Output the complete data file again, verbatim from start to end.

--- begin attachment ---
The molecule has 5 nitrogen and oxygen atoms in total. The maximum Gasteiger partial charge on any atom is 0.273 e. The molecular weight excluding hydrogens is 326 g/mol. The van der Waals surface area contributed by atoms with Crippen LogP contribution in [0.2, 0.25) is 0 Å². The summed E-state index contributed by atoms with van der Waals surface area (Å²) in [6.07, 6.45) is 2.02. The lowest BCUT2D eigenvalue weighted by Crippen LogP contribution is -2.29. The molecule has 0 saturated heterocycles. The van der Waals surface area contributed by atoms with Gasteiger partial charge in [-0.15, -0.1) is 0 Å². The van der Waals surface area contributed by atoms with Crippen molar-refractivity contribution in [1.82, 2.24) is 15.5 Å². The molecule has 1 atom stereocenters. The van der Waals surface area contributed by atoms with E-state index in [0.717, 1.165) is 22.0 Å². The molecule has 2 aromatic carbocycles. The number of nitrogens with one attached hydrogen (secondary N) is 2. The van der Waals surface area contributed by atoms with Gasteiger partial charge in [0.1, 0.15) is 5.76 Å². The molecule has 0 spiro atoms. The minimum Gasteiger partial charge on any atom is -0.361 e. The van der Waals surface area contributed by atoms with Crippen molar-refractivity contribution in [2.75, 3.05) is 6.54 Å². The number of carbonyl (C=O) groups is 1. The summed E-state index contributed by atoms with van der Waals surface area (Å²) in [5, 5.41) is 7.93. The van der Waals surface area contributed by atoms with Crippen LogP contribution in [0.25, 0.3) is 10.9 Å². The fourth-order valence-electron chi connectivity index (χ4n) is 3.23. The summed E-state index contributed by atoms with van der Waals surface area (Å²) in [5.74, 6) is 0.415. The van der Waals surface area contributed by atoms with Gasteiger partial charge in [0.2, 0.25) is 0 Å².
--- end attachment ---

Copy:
The molecule has 5 nitrogen and oxygen atoms in total. The maximum Gasteiger partial charge on any atom is 0.273 e. The molecular weight excluding hydrogens is 326 g/mol. The van der Waals surface area contributed by atoms with Crippen LogP contribution in [0.2, 0.25) is 0 Å². The summed E-state index contributed by atoms with van der Waals surface area (Å²) in [6.07, 6.45) is 2.02. The lowest BCUT2D eigenvalue weighted by Crippen LogP contribution is -2.29. The molecule has 0 saturated heterocycles. The van der Waals surface area contributed by atoms with Gasteiger partial charge in [-0.15, -0.1) is 0 Å². The van der Waals surface area contributed by atoms with Crippen molar-refractivity contribution in [1.82, 2.24) is 15.5 Å². The molecule has 1 atom stereocenters. The van der Waals surface area contributed by atoms with E-state index in [0.717, 1.165) is 22.0 Å². The molecule has 2 aromatic carbocycles. The number of nitrogens with one attached hydrogen (secondary N) is 2. The van der Waals surface area contributed by atoms with Gasteiger partial charge in [0.1, 0.15) is 5.76 Å². The molecule has 0 spiro atoms. The minimum Gasteiger partial charge on any atom is -0.361 e. The van der Waals surface area contributed by atoms with Crippen molar-refractivity contribution in [2.75, 3.05) is 6.54 Å². The number of carbonyl (C=O) groups is 1. The summed E-state index contributed by atoms with van der Waals surface area (Å²) in [5, 5.41) is 7.93. The van der Waals surface area contributed by atoms with Crippen LogP contribution in [0.25, 0.3) is 10.9 Å². The fourth-order valence-electron chi connectivity index (χ4n) is 3.23. The summed E-state index contributed by atoms with van der Waals surface area (Å²) in [5.74, 6) is 0.415. The van der Waals surface area contributed by atoms with Gasteiger partial charge in [0.2, 0.25) is 0 Å².